“I was just pulling a lot more balls than I do normally,” Coghlan said.
Ramirez has not snapped out of his hitting slump in the nine games since being moved from the No. 3 to the No. 2 spot in the lineup, where he is hitting just .200.
"We need their offense,” Rodriguez said. “They know that.”
As the Dodgers series is a homecoming for quite a few Marlins players and executives (president of baseball operations Larry Beinfest was an All-City shortstop here) tickets for family and friends are in high demand.
Mike Stanton, who is from nearby Panorama City, has his own cheering section in the right field bleachers for the three games. And catcher Brett Hayes also went to Stanton’s Notre Dame High School.
But no one has a larger following than Ricky Nolasco, who expects a contingent of anywhere from 100 to 200 just to see him pitch Sunday.
“I try not to let it affect me,” said Nolasco, who is from nearby Corona. “But I can’t help to get motivated from it. All my family and friends – everybody – grew up Dodgers fans. To come here and have their support is truly amazing.”
Nolasco used to attend about 10 Dodgers games a year with his father and sat in the front row of the loge section behind home plate.
He’ll be making only his second lifetime start at the ballpark, and first since 2008 when he did not receive a decision.
Marlins: 1. Chris Coghlan, cf; 2. Hanley Ramirez, ss; 3. Logan Morrison, lf; 4. Gaby Sanchez, 1b; 5. Greg Dobbs, 3b; 6. Mike Stanton, rf; 7. Omar Infante, 2b; 8. Brett Hayes, c; 9. Brian Sanches, p.
Dodgers: 1. Rafael Furcal, ss; 2. Casey Blake, 3b; 3. Andre Ethier, rf; 4. Matt Kemp, cf; 5. James Loney, 1b 6. Jerry Sands, lf; 7. Rod Barajas, c; 8. Aaron Miles, 2b; 9. Hiroki Kuroda, p.
LOS ANGELES -- Manager Edwin Rodriguez says he's more inclined to have Josh Johnson make his next start on June 7 rather than push matters and have him return on June 1, the first day he's eligible to come off the disabled list.
"I'm leaning to make sure he's 100 percent whenever he comes back," Rodriguez said. "If there's any doubt that he will be 99 percent coming off the DL, that won't work for me. We should make sure that whenever he comes off he's 100 percent."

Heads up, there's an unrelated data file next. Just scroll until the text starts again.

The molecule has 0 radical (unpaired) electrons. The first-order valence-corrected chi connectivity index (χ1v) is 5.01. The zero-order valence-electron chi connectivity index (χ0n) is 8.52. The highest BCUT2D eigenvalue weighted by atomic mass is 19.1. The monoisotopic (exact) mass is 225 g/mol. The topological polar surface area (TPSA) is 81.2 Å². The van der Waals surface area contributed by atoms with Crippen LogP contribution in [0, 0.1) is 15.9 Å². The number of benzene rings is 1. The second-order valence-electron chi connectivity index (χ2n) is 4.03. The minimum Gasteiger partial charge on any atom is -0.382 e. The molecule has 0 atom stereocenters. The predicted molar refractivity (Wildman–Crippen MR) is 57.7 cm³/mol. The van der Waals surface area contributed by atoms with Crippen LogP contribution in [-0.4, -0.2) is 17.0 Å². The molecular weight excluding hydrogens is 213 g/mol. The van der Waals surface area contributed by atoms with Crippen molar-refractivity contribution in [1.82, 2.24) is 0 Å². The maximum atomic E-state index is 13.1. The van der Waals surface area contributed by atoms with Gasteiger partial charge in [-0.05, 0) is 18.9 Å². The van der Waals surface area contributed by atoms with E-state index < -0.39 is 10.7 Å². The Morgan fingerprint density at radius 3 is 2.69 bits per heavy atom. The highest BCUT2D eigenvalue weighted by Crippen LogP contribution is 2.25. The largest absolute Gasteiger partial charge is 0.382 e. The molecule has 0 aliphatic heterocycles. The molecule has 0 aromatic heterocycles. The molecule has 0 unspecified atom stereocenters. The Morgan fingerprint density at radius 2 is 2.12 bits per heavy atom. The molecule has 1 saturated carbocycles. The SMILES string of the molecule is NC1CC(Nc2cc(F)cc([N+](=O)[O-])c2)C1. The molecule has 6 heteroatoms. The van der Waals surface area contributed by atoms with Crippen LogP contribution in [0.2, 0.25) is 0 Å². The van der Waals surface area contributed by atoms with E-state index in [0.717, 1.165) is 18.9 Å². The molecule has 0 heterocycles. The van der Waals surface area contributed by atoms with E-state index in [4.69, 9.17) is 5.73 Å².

The Marlins were thinking that Johnson would be ready on June 1, the final day of the road trip. But, with an off day on Thursday, June 2, the Marlins could move Johnson's start back to June 7 and not have to drum up a starter like they're doing here Saturday when reliever Brian Sanches will take the mound.
Johnson, who has been on the DL since May 21 with right shoulder inflammation, has done nothing more than play catch so far. Rodriguez said he could throw off a bullpen mound for the first time within the next three days.
"So far he's painless," Rodriguez said. "Now he's trying to get his strength back. I think one bullpen for me would be pushing it. I would like to see two bullpens from him -- three bullpens from him -- to make sure he's 100 percent."
As long as Rodriguez doesn't have to dip into his bullpen early tonight when Javier Vazquez takes the mound, he'll send out Sanches on Saturday for what would be the pitcher's first big-league start and use a cast of relievers to make it through the rest of the way.
Sanches said he's looking forward to the opportunity, especially since it comes at Dodger Stadium, where he made his major league debut as a reliever.
"I'm excited," he said. "It's crazy. I was telling my wife before the season, 'Man, I'd like to start a game I think. It would be cool to start a game.'"
Rodriguez said Sanches will be limited to no more than 50 or 60 pitches.
The Marlins' reward for sweeping the Giants in San Francisco?
Team president David Samson and president of baseball operations Larry Beinfest ponied up and bought In-N-Out burgers -- a West Coast delicacy -- for the team's charter flight down to L.A. All 200 of the burgers were long gone by the time the plane touched down at LAX.
"I guess that's what happens when you sweep the World Series champs," said pitcher Ricky Nolasco, a California native and In-N-Out disciple. "I don't think any of them were left, and I hate two double-doubles myself. They're amazing."
Marlins: 1. Coghlan, cf; 2. Ramirez, ss; 3. Morrison, lf; 4. Sanchez, 1b; 5. Dobbs, 3b; 6. Stanton, rf; 7. Buck, c; 8. Infante, 2b; 9. Vazquez.
Dodgers: 1. Furcal, ss; 2. Blake, 3b; 3. Ethier, rf; 4. Kemp, cf; 5. Gibbons, lf; 6. Loney, 1b; 7. Barajas, c; 8. Carroll, 2b; 9. Garland, p.
SAN FRANCISCO -- Less than 12 hours after he scored the winning run in the Marlins' 7-6, 12-inning victory over the Giants Wednesday night, Scott Cousins was still feeling "pretty crappy" over how he earned it.